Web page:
Monday, January 9, 2012

Christians and Persecution

Timothy Dalrymple discusses whether Christians have a persecution complex. It turns out to be about the "War on Christmas." That is something I have not noticed this year. What I have noticed is persecution of Christians around the world. Violently in many places in the world and more politically in the west but increasing at an alarming rate all over.

Tim's post does a good job of addressing the fact that Christians have not really claimed the Christmas issues were persecution but I wonder if we should have. It is becoming clearer and clearer that western society is drifting towards persecution of Christians. The Christmas issue has gone away mostly because other issues have cropped up that are worse. We are now talking about Christians being excluded from government programs unless they agree to support abortion. Christians being fired from their jobs for disagreeing with gay marriage. Christian adoption agencies being shut down for believing children need a mother and a father. These are not possibilities. These are things that have already happened.

The future is looking even worse. The government is setting a very dangerous precedent by making conscience exceptions much narrower than they have ever been. These are clauses in laws that mean government can't force religious institutions to act against their faith. So if a head of a Christian ministry is caught in a sex scandal he can be dismissed on religious grounds and the government can't force the ministry to rehire him because it meets their definition of an unfair dismissal. These protections have covered a lot of church and para-church organizations in the past. The plan seems to be to change that. It is right now focused on contraception and health insurance but the principle is broad. It has the potential to attack any pro-life or pro-marriage organization.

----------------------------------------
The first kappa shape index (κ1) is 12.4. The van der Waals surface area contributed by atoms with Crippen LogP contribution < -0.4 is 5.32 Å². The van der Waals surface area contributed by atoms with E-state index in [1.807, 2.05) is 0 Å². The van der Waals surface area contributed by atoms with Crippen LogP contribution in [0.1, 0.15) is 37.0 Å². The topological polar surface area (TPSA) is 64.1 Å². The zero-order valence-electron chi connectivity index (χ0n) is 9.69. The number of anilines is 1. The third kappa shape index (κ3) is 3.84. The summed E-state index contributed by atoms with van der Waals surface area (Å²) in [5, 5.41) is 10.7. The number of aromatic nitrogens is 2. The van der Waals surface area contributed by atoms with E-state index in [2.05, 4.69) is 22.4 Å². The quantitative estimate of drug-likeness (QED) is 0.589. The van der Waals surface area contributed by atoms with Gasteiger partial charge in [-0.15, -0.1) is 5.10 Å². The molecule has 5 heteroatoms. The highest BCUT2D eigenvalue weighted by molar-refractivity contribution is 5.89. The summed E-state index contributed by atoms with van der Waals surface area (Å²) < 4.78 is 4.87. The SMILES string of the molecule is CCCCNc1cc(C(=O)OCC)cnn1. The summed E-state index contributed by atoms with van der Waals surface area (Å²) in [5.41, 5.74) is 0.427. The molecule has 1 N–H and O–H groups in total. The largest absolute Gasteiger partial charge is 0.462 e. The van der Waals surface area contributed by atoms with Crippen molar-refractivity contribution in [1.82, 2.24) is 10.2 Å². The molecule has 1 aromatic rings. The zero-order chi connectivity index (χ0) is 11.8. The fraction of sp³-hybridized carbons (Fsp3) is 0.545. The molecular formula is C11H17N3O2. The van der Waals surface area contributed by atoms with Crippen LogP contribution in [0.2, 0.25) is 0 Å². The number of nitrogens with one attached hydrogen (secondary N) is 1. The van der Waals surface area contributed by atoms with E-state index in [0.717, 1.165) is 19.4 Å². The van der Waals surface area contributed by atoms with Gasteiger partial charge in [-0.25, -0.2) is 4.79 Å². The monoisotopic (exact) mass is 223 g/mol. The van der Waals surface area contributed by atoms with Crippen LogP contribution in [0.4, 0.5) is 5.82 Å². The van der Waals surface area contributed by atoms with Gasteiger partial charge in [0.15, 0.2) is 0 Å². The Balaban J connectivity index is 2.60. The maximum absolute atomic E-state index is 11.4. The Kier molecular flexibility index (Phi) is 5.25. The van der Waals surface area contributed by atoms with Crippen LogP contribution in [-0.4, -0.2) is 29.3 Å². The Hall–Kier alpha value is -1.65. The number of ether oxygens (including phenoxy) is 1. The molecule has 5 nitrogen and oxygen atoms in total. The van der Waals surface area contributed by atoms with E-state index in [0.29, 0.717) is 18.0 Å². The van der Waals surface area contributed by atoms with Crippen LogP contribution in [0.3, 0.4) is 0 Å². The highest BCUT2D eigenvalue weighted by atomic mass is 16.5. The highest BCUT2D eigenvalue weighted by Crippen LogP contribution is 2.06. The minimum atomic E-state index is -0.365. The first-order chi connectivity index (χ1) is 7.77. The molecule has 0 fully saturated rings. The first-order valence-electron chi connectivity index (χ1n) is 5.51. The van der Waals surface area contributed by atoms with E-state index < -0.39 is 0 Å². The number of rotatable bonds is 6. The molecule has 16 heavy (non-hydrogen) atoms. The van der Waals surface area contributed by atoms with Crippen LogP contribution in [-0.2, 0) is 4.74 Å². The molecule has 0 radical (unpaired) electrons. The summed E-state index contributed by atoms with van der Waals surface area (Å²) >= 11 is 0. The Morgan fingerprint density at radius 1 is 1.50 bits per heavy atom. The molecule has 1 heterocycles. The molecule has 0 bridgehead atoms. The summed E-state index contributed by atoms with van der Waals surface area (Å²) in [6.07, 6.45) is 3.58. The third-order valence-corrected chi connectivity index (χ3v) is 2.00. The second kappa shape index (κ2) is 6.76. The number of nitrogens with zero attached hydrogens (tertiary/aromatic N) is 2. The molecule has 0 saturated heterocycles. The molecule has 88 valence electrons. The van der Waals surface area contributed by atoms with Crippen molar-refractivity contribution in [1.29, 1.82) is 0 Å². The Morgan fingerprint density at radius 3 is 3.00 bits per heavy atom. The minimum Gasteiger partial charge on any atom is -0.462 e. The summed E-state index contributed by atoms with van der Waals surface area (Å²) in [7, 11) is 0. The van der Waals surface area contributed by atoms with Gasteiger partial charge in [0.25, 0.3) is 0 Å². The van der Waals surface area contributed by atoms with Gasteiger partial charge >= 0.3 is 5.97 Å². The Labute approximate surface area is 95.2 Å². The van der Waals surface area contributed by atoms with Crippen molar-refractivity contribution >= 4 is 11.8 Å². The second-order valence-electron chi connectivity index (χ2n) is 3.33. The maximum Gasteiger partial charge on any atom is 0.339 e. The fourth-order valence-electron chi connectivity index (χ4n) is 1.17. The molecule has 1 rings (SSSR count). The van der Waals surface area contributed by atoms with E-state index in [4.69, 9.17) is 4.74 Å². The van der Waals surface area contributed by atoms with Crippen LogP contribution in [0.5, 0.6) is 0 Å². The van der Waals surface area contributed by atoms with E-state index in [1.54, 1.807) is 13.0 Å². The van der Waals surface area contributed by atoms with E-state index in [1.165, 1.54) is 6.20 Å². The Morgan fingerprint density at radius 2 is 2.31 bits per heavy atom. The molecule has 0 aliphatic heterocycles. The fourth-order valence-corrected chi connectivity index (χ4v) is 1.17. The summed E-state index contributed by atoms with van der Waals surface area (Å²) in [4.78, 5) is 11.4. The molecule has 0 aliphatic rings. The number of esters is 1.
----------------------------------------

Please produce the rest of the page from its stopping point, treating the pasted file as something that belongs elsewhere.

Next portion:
It is the tyranny of sentimentalism. All you have to do is imagine someone who will be hurt if you don't do that. The person does not need to exist. It is not like there were millions of people in agony from being wished Merry Christmas. You just act as if there are. How many gay couples were really hurt because they could not use a Catholic adoption agency? It does not matter if there are none. There are going to be some activists who will claim offense. You can't prove they are lying. So that is enough. Sentimentalism is not about others being hurt. It is about making us feel hurt vicariously. Reality does not matter. If we can imagine a gay couple would feel devastated and not just go to another agency then we are there. Sentimentalism is really self-centered. It is our feelings that matter. We only pretend to care about another person.

I wonder if God is not sending us persecution because we don't care enough for our persecuted brothers. Studies show that Christians are by far the most persecuted religion word-wide. But over 80% of Christians live in countries where Christianity is the majority religion. So we tend not to care about the 200 million or so Christians living under persecution. Christian countries have done little to protest these incidents. So maybe if God gives us persecution here we will start to care. So next time you see a story of some Christian person getting fired or some Christian organization losing funding because of their faith, pray for them, but also pray for the Christians dealing with violence in Egypt, India, Nigeria and many other places.


  1. I think the root of the problem is far worse. People don't care about persecutions because of denominational reasons. Protestants have no use in telling their flock of Catholics being persecuted - for that would entail that Catholics are Christian and we should be supporting them, not sending "missionaries" to Mexico and Brazil.

    On the other hand, I do regularly see Catholic news sources mention when Protestants are persecuted. That's because Catholics see Christian martyrdom to some extent even if the martyrs were Protestant.

    Why we don't usually hear about it in the Homily is another matter, usually relating to the fact most people are uncomfortable hearing about it. How many people would be unsettled to realize that going to Mass and receiving the Sacraments is a luxury to a significant minority of Christians. It would force us to be doing serious Penance for our indifferentism and luke-warm faith. :-s

  2. Like anything in protestantism the prayer for other Christians around the world varies. Some denominations do it well and other not at all.

    Basically we don't see ourselves in them. Denominations is part of it. So is race, culture, economic class, etc. We should see out brothers and sisters. Often we just see numbers. The stories never really penetrate. Not sure how to fix that in my own heart let alone the world at large.